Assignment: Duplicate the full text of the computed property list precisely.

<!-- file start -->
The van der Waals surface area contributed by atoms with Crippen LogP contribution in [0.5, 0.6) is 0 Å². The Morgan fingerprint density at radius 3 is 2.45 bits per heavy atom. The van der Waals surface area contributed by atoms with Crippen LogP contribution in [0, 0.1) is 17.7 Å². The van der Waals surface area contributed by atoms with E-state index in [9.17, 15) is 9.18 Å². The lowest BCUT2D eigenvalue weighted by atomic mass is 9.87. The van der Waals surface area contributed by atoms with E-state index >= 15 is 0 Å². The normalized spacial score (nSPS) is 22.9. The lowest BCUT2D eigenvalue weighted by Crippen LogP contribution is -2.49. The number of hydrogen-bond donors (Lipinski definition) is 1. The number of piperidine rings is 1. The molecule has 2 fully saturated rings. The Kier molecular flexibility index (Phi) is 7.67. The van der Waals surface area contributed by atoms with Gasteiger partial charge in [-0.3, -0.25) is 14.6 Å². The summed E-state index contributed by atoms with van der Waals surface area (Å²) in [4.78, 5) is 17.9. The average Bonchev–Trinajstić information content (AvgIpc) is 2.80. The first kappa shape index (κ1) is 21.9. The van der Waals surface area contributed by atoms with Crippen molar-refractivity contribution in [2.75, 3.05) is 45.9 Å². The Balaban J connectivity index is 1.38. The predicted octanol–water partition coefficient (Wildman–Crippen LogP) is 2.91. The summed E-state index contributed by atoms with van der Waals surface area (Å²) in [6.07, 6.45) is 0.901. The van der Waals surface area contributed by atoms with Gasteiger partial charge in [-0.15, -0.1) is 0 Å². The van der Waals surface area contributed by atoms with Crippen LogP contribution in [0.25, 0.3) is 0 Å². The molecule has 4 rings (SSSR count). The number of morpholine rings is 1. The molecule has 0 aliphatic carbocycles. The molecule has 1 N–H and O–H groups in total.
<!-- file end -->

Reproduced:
The van der Waals surface area contributed by atoms with Crippen LogP contribution in [0.5, 0.6) is 0 Å². The Morgan fingerprint density at radius 3 is 2.45 bits per heavy atom. The van der Waals surface area contributed by atoms with Crippen LogP contribution in [0, 0.1) is 17.7 Å². The van der Waals surface area contributed by atoms with E-state index in [9.17, 15) is 9.18 Å². The lowest BCUT2D eigenvalue weighted by atomic mass is 9.87. The van der Waals surface area contributed by atoms with E-state index >= 15 is 0 Å². The normalized spacial score (nSPS) is 22.9. The lowest BCUT2D eigenvalue weighted by Crippen LogP contribution is -2.49. The number of hydrogen-bond donors (Lipinski definition) is 1. The number of piperidine rings is 1. The molecule has 2 fully saturated rings. The Kier molecular flexibility index (Phi) is 7.67. The van der Waals surface area contributed by atoms with Gasteiger partial charge in [-0.3, -0.25) is 14.6 Å². The summed E-state index contributed by atoms with van der Waals surface area (Å²) in [4.78, 5) is 17.9. The average Bonchev–Trinajstić information content (AvgIpc) is 2.80. The first kappa shape index (κ1) is 21.9. The van der Waals surface area contributed by atoms with Crippen molar-refractivity contribution in [2.75, 3.05) is 45.9 Å². The Balaban J connectivity index is 1.38. The predicted octanol–water partition coefficient (Wildman–Crippen LogP) is 2.91. The summed E-state index contributed by atoms with van der Waals surface area (Å²) in [6.07, 6.45) is 0.901. The van der Waals surface area contributed by atoms with Gasteiger partial charge in [-0.15, -0.1) is 0 Å². The van der Waals surface area contributed by atoms with Crippen LogP contribution in [0.25, 0.3) is 0 Å². The molecule has 4 rings (SSSR count). The number of morpholine rings is 1. The molecule has 0 aliphatic carbocycles. The molecule has 1 N–H and O–H groups in total.